The approach this campaign takes is aimed at deriving support from the United States and other western countries to intervene. It’s about time that the whole world realised that Africa appreciates the support (foreign aid and donations) but we – Africans want to be more involved in solving our own problems. Over the years Africans have tried to prove to the world that we can contribute sustainable solutions not just to Africa’s problems but also to some of the world’s biggest challenges. The problem is that, often Africa’s opinions are disregarded. I must acknowledge that it’s partly an African problem – that some lazy Africans like to be provided for – or spoon-fed.

@RosebellK reckons here “my major problem with this video is that it simplifies the story of millions of people in Northern Uganda and makes out a narrative that is often heard about Africa – about how hopeless people are in terms of conflict the only people off this continent can help and yet that is not entirely true: there are local initiatives to end this war…”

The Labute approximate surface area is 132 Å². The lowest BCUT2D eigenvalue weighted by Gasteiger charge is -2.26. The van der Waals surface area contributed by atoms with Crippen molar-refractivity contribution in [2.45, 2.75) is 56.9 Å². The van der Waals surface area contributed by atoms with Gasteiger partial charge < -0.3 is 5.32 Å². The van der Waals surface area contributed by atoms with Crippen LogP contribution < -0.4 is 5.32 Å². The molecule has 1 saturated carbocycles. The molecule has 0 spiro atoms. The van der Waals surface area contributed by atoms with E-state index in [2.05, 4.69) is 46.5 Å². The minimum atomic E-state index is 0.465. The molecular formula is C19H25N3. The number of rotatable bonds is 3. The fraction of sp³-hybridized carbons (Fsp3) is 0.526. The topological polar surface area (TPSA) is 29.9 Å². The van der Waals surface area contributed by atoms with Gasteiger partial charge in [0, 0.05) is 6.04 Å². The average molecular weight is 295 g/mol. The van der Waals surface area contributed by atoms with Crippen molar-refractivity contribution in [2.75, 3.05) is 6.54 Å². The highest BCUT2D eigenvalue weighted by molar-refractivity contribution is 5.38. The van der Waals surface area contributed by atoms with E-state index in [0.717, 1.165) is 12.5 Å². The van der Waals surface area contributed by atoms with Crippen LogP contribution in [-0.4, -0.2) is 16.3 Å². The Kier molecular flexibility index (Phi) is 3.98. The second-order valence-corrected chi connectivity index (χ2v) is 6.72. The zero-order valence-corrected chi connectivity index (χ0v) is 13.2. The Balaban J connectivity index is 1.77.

In the video Invisible Children claims that they pressured the US government to intervene. “After 8 years of work, the government finally heard us, and in october of 2011 100 American advisers were sent in to Central Africa to assist the Ugandan Army in arresting Kony and Stopping the LRA. It was the first time in History that the United Stated took that kind of action because the People demanded it. Not for self defense but because it was right.” Says Jason Russell.  This is not necessarily true because as a Ugandan I know that the United States has provided a lot of financial support to the Uganda government to fight Kony since 2008’s Operation Lightening Thunder. This is one example of the many flaws in the video. And I must say that KONY2012 is a misrepresentation of the voices of Ugandans and Central Africans who have been victims of this war.